Medics torn

The committee was established by the Government’s chief medical officer Professor Chris Baggoley in 2012 and provides advice on the evidence of Lyme disease in Australia, information on diagnostic testing, treatment options and research requirements.

The Lyme Disease Association of Australia (LDAA) report up to 10,000 people were diagnosed with the tick-borne disease, but the Australian Government and health authorities do not recognise the disease.

Medical professionals are divided over the existence of indigenous Lyme disease.

There are growing numbers of Australians, who have not travelled overseas to endemic areas but have developed symptoms of Lyme disease.

A conclusive finding of the bacteria (Borrelia) that could cause the disease has not been made in Australia.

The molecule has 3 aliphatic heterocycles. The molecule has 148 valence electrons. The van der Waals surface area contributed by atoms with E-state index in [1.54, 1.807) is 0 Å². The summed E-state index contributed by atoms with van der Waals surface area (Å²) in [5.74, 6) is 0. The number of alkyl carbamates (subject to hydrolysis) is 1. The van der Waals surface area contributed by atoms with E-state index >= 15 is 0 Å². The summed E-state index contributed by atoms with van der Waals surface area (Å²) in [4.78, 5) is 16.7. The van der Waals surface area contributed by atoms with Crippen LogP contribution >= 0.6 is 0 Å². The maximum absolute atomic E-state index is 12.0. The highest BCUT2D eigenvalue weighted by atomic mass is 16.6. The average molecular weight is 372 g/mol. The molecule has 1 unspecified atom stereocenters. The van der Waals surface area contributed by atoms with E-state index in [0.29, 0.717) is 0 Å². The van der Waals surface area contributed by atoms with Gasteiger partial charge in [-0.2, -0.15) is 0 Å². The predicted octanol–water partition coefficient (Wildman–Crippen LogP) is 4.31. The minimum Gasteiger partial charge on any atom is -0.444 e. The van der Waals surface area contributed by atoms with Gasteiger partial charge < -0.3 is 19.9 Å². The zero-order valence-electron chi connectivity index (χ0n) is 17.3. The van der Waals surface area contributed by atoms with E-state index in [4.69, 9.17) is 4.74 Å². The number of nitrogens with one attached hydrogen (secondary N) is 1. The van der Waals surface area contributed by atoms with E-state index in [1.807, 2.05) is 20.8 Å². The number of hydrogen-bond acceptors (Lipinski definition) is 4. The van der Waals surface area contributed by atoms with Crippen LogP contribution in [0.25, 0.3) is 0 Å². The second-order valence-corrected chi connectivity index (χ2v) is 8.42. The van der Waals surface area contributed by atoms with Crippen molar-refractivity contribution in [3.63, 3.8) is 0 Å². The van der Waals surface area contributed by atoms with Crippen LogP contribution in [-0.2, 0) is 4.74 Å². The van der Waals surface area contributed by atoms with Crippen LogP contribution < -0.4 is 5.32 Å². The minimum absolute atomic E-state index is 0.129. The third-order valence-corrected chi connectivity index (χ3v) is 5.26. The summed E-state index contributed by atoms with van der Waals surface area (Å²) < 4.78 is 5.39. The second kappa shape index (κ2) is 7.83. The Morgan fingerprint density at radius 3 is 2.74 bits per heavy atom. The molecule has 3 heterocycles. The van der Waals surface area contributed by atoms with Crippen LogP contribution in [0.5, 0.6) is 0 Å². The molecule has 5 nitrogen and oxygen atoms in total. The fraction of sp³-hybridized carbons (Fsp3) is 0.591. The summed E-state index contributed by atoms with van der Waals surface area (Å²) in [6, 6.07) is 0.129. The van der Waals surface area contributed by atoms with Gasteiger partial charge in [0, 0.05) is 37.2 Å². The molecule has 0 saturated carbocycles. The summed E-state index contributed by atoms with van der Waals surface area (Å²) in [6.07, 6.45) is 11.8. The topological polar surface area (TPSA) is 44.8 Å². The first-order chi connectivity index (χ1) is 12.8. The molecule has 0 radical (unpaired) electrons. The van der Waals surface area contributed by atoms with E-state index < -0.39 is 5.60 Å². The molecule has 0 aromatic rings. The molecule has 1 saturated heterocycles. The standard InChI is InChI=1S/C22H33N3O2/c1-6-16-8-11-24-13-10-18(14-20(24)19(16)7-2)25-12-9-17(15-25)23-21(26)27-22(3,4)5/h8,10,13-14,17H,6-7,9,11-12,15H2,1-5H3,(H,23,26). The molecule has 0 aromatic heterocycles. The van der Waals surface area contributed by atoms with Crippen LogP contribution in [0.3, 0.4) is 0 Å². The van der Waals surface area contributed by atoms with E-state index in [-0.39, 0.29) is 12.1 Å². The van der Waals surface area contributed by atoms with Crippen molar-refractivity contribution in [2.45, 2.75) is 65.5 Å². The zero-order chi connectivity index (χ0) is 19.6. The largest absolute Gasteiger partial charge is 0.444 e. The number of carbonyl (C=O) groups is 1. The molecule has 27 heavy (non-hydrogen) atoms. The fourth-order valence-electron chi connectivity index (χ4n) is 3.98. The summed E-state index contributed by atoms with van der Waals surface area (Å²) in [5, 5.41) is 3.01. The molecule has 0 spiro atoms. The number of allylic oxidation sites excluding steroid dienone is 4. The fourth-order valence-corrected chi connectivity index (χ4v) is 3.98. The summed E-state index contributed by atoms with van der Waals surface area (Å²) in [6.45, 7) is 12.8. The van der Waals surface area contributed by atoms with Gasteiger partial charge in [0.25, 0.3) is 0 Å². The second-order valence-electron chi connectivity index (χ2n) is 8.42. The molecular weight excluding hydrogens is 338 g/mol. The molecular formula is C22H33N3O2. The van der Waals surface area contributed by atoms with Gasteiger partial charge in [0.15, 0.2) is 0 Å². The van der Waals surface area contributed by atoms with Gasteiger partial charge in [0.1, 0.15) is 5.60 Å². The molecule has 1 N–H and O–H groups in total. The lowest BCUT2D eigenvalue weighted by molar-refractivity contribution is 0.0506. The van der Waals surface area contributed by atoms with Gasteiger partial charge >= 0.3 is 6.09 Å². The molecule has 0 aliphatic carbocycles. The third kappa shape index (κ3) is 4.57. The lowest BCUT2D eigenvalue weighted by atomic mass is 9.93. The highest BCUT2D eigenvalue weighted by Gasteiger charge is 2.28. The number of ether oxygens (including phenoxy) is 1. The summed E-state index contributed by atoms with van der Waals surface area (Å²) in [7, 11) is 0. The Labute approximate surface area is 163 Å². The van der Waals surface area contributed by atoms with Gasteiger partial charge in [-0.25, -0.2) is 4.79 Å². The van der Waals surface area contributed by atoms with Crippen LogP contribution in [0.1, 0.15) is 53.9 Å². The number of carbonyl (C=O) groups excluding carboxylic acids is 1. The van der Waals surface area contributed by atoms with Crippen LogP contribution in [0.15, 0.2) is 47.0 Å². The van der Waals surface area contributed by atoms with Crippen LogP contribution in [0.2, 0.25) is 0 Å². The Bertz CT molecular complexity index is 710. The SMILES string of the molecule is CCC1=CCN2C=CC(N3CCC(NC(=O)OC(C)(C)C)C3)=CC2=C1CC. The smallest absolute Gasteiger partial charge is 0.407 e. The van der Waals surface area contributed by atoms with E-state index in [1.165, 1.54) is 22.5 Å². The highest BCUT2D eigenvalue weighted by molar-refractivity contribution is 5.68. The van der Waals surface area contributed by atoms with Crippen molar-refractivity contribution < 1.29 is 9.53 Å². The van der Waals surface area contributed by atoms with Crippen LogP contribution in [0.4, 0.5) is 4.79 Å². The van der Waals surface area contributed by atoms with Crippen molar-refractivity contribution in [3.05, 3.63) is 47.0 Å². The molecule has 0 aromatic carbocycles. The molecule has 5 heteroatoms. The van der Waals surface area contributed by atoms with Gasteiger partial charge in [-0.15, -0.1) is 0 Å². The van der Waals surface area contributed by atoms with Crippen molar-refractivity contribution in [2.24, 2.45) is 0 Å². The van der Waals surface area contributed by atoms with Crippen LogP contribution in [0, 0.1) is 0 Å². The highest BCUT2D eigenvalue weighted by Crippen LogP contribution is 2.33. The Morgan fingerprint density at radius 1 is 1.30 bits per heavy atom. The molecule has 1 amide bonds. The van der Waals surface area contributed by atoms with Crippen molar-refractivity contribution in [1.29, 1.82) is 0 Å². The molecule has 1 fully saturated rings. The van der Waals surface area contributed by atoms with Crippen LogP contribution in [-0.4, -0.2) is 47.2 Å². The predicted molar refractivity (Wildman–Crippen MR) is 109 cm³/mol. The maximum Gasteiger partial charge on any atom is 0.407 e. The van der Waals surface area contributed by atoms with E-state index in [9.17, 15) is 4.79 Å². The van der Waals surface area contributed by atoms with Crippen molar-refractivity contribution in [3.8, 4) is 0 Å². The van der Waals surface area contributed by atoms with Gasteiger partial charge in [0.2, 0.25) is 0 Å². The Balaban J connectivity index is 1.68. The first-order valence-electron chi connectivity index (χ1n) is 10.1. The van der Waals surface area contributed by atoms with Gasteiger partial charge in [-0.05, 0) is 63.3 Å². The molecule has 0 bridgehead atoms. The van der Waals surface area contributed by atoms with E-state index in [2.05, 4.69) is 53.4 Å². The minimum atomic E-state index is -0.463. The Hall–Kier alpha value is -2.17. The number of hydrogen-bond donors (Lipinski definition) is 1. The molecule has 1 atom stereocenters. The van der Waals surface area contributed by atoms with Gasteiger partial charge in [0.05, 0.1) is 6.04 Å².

A spokeswoman for Professor Baggoley said tests are being carried out to see if patients show an immune response to the bacteria that could cause the infection.

‘There are different approaches used by different laboratories in this process, which leads to different diagnoses for the same patients,’ the spokeswoman said. ‘While the diagnostic uncertainty across the medical community was not ideal, doctors are required to use their clinical judgement to assess the cause of any illness patients may be experiencing and act accordingly.’

The Department of Health last year commissioned a microbiologist to produce a scoping study to develop research projects into the presence of Lyme disease in Australia.

The LDAA have since submitted an extensive response to the study, challenging many of the findings and research sources cited by the author.

It recommended research into the patterns of Lyme disease or Lyme-like illness in Australia should be carried out, as opposed to following North American research and policy.

Murdoch University is looking into the presence of Lyme disease in Australia.